Books and toys that teach children about castles.
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The Best Resources for Teaching Kids about Castles
Kids LOVE castles. They are full of adventure and mystique while also being solidly unbreakable. The four castles we visited in Scotland this summer were a definite highlight of the trip for my kids. They were interested in castles already, and now they have some fantastic first-person experience to draw on as we continue to learn together. Today I am sharing the best resources I have found for teaching kids about castles. I am including toys as well as books, because I find that pretend play helps children solidify learning and explore problems. Play is also simply wonderful for children’s emotional and social well-being, and I believe that it should therefore always be encouraged.
Why learn about castles? These incredible edifices play enormous roles in medieval history. They provide a tangible reference point for all sorts of historical lessons. Castles can also serve as fun introductions to studies of architecture. You can often see architecture evolve across the centuries as a castle is added on to.
Teaching Kids About Castles: Books About Castles for Kids
Everything Castles is a quick read introduction to castles with lots of fun facts and great photos.
Cross-Sections Castle gets kids thinking about the many things that go on inside a castle’s walls.
A Year in a Castle provides a less-detailed look at a life inside a castle across seasons.
DK Eyewitness books are beautifully put together (we own several). Castle is no exception. This book alone creates a fairly extensive castle curriculum. Pair this book with Medieval Life and Knight for a truly impressive look at medieval times. All three books include clip-art CDs for creating your own printables.
Medieval World teaching kids about local living in Medieval time as well as journeys that were made around the world by Europe-based knights, adventurers, and crusaders.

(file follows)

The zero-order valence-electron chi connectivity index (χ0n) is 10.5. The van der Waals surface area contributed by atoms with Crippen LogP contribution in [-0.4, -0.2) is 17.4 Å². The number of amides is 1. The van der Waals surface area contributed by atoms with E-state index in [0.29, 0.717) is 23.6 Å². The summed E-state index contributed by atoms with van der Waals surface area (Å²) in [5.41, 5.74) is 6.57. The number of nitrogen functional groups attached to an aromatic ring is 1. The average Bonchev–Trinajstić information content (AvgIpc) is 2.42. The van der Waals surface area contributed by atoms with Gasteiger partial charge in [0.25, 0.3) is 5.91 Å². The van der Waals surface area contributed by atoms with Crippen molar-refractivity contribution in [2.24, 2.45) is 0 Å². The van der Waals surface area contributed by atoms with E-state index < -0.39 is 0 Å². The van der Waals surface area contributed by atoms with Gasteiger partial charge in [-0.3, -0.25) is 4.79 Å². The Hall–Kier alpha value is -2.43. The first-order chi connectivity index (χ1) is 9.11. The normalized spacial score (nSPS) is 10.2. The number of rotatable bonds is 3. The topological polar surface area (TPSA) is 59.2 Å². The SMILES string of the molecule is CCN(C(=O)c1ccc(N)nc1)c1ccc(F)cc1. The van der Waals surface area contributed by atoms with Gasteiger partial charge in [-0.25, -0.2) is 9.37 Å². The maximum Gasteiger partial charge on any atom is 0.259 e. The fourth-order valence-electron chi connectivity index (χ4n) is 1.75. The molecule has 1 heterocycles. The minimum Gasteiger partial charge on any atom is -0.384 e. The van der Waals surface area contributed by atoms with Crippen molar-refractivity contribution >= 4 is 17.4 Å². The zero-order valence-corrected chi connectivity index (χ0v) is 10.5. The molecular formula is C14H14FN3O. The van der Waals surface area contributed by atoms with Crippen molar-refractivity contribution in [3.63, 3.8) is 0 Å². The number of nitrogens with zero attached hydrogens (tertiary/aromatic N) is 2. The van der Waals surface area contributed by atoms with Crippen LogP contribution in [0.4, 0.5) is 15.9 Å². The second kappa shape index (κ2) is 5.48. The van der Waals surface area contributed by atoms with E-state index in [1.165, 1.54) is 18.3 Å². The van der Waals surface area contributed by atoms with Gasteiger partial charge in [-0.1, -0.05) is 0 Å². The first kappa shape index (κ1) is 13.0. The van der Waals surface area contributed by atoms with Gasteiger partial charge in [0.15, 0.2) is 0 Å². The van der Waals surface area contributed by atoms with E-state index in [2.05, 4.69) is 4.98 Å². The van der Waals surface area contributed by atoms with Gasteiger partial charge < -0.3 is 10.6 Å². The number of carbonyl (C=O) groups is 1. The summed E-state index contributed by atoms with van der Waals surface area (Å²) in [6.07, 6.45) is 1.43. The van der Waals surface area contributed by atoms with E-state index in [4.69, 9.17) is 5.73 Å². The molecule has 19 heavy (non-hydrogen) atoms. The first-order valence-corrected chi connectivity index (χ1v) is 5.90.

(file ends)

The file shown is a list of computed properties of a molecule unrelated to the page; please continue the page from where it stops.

Follow Lord Robert and Lady Margaret as they move throughout the castle in Look Inside a Castle. This book contains many details about castle life, and I like the connection to specific characters throughout the story.
Knights and Castles is a wonderful non-fiction resource for kids featuring the fictional Magic Tree House Characters, Jack and Annie.
Castle Crafts and Activities for Kids
Here are some fun ways my kids create and play around a castle theme.
Teaching Kids About Castles: Build a Castle
You can build a castle using regular wooden blocks, LEGO bricks, DUPLO bricks, Magna-Tiles, or castle blocks. Manzanita Kids makes an amazing modular wooden castle that my kids love. Recyclables are also wonderful for building castles! I particularly like this cardboard castle from ikatbag. Activity Village has a cute fuse bead pattern for making a castle using Perler beads (or your favorite alternate fuse bead brand).
Through building about castles, children think about the details of castle structure and what roles they want the castle to play. Will it be a proper fortress like Edinburgh castle, or more of a relaxed retreat, like Craigmillar Castle?
Teaching Kids About Castles: Play Dress Up